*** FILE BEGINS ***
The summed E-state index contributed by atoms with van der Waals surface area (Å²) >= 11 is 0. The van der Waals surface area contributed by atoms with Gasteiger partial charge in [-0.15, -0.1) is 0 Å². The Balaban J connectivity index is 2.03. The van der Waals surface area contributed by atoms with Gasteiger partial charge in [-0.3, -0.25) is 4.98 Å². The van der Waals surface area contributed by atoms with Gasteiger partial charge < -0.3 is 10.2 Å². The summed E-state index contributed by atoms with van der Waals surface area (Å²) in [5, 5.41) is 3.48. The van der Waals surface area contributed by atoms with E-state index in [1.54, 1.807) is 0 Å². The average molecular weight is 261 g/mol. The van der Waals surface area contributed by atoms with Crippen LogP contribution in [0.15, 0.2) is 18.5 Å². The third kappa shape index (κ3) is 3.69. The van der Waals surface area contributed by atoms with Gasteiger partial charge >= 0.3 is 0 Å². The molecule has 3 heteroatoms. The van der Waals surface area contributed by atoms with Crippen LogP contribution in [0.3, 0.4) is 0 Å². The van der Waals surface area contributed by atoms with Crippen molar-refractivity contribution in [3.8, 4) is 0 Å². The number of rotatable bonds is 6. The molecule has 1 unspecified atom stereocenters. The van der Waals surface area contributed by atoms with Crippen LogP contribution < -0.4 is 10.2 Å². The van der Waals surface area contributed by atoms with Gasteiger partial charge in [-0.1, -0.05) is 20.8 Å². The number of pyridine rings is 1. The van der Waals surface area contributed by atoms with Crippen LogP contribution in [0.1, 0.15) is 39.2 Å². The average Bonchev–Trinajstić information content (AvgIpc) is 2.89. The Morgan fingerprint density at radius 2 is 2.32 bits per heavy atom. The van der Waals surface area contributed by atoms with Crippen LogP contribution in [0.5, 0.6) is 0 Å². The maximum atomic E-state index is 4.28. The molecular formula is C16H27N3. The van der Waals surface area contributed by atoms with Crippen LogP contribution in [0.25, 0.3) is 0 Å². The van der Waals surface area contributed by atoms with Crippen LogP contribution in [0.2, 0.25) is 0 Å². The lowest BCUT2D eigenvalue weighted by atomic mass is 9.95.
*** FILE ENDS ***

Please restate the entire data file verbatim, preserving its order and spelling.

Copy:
The summed E-state index contributed by atoms with van der Waals surface area (Å²) >= 11 is 0. The van der Waals surface area contributed by atoms with Gasteiger partial charge in [-0.15, -0.1) is 0 Å². The Balaban J connectivity index is 2.03. The van der Waals surface area contributed by atoms with Gasteiger partial charge in [-0.3, -0.25) is 4.98 Å². The van der Waals surface area contributed by atoms with Gasteiger partial charge < -0.3 is 10.2 Å². The summed E-state index contributed by atoms with van der Waals surface area (Å²) in [5, 5.41) is 3.48. The van der Waals surface area contributed by atoms with E-state index in [1.54, 1.807) is 0 Å². The average molecular weight is 261 g/mol. The van der Waals surface area contributed by atoms with Crippen LogP contribution in [0.15, 0.2) is 18.5 Å². The third kappa shape index (κ3) is 3.69. The van der Waals surface area contributed by atoms with Gasteiger partial charge >= 0.3 is 0 Å². The molecule has 3 heteroatoms. The van der Waals surface area contributed by atoms with Crippen LogP contribution in [0.3, 0.4) is 0 Å². The van der Waals surface area contributed by atoms with Crippen molar-refractivity contribution in [3.8, 4) is 0 Å². The number of rotatable bonds is 6. The molecule has 1 unspecified atom stereocenters. The van der Waals surface area contributed by atoms with Crippen LogP contribution < -0.4 is 10.2 Å². The van der Waals surface area contributed by atoms with Gasteiger partial charge in [-0.1, -0.05) is 20.8 Å². The number of pyridine rings is 1. The van der Waals surface area contributed by atoms with Crippen LogP contribution in [0.1, 0.15) is 39.2 Å². The average Bonchev–Trinajstić information content (AvgIpc) is 2.89. The Morgan fingerprint density at radius 2 is 2.32 bits per heavy atom. The van der Waals surface area contributed by atoms with Crippen LogP contribution in [0.5, 0.6) is 0 Å². The maximum atomic E-state index is 4.28. The molecular formula is C16H27N3. The van der Waals surface area contributed by atoms with Crippen LogP contribution in [0.25, 0.3) is 0 Å². The van der Waals surface area contributed by atoms with Crippen LogP contribution in [0.2, 0.25) is 0 Å². The lowest BCUT2D eigenvalue weighted by atomic mass is 9.95.